Employees don’t switch off from work

More than a third of UK employees take business calls on holiday, with top level management and the over-65s guiltiest of not switching off from work, research finds.


More than a third of UK employees take business calls on holiday, with top level management and the over-65s guiltiest of not switching off from work, research finds.

More than a third of UK employees take business calls on holiday, with top level management and the over-65s being the guiltiest of never switching off from work, research finds.

Men are 66 per cent more likely than women to pick up a call, according to research of more than 1,000 workers commissioned by telecoms company Gradwell.

A significant 30 per cent of respondents admitted to actively making calls while on annual leave.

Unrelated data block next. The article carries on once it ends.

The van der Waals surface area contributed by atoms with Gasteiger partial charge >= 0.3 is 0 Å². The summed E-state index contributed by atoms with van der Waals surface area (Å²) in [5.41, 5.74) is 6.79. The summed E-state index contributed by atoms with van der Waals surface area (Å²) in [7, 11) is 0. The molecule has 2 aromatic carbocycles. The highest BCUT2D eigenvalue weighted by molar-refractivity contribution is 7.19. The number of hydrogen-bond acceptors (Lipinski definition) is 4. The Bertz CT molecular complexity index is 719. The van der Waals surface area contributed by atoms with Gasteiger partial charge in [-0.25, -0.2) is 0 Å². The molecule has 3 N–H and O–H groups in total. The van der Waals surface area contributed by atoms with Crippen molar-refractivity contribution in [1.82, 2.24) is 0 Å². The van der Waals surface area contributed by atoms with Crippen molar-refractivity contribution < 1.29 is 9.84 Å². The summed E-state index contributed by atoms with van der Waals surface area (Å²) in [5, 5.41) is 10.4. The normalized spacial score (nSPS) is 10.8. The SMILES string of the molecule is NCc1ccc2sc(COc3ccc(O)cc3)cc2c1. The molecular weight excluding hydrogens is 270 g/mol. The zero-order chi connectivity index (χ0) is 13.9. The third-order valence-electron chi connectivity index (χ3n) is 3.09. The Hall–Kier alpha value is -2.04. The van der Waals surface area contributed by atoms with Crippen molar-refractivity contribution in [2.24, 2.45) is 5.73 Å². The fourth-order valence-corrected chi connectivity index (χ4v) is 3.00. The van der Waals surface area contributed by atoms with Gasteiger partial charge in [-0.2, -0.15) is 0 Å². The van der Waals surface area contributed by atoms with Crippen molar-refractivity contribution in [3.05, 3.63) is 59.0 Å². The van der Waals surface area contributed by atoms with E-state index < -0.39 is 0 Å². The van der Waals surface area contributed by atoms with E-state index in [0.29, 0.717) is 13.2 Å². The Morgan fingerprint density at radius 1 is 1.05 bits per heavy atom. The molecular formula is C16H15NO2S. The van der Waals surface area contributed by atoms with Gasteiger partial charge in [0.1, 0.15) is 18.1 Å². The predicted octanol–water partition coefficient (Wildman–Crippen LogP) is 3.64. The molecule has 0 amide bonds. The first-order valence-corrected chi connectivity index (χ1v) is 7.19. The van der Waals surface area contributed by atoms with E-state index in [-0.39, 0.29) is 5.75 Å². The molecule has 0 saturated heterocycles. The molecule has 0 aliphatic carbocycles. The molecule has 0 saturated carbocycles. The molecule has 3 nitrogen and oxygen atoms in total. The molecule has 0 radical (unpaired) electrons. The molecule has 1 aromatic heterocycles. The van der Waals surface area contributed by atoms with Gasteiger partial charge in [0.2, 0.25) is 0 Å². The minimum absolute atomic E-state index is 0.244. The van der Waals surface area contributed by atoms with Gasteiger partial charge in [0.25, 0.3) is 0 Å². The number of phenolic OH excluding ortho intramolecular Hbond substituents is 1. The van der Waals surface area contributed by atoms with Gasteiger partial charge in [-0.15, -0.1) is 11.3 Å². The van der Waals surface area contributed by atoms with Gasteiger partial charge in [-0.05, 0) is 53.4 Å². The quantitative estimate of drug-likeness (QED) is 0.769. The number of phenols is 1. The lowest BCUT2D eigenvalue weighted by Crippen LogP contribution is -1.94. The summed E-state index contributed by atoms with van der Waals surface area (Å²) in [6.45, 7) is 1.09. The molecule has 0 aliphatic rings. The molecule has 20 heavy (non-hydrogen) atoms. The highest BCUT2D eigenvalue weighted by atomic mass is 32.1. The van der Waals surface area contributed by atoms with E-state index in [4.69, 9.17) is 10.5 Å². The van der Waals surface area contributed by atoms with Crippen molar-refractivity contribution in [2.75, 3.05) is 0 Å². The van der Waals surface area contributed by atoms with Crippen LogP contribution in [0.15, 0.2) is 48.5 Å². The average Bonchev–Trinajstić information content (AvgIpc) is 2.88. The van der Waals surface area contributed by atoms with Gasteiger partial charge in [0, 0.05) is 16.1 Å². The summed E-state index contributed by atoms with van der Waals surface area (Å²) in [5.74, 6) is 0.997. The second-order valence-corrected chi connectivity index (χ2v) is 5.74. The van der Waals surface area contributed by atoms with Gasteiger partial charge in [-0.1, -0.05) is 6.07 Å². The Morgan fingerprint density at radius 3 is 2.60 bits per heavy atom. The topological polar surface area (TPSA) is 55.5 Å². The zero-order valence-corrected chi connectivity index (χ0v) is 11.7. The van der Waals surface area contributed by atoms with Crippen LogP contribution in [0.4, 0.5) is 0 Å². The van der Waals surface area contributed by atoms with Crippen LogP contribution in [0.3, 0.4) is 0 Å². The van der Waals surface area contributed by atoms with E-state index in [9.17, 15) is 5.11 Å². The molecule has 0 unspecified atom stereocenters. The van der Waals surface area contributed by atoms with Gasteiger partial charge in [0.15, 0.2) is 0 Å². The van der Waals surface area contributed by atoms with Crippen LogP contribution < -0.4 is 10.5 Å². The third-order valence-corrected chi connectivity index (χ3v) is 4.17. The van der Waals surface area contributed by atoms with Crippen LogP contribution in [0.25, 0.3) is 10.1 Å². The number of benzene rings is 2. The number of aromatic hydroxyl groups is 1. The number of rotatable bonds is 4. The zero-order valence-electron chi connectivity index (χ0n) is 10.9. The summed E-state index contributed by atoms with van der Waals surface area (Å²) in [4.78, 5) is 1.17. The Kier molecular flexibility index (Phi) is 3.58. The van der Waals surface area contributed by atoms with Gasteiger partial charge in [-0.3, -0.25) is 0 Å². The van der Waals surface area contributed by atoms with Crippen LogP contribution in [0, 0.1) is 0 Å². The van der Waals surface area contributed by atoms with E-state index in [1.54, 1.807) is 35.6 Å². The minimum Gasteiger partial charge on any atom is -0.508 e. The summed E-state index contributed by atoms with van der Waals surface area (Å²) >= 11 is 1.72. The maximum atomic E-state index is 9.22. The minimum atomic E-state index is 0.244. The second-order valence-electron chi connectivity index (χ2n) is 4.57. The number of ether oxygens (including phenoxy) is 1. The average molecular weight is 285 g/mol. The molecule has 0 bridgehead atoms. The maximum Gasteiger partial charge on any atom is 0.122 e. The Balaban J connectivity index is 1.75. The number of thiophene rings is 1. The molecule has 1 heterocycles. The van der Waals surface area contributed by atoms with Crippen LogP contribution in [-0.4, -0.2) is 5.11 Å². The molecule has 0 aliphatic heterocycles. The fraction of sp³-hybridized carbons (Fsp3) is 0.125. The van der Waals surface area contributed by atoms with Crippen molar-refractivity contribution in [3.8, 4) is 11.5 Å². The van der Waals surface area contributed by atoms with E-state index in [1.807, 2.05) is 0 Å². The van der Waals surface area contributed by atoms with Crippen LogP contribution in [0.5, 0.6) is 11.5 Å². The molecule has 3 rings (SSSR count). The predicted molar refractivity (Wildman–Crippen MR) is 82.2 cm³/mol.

Workers in the capital are the most likely to make or receive calls whilst on holiday, closely followed by those in the South West.

The high proportion of people picking up the phone suggests that businesses are putting some pressure on staff to work during holidays, according to Gradwell.

Gradwell managing director Peter Gradwell says, ‘It is very difficult, particularly in managerial positions, to cut yourself off from the office, especially if you’re staying in the country. It is important, though, to have a proper break and I often find that ignoring the phone and coming back for a fresh start after the holiday can give you some perspective on problems or difficult issues in the workplace.

The majority of managers have smartphones and work remotely to some extent, but it’s important to keep a sense of perspective about when it is and is not appropriate to be available to staff, the accountant and every other call you receive during the day!’

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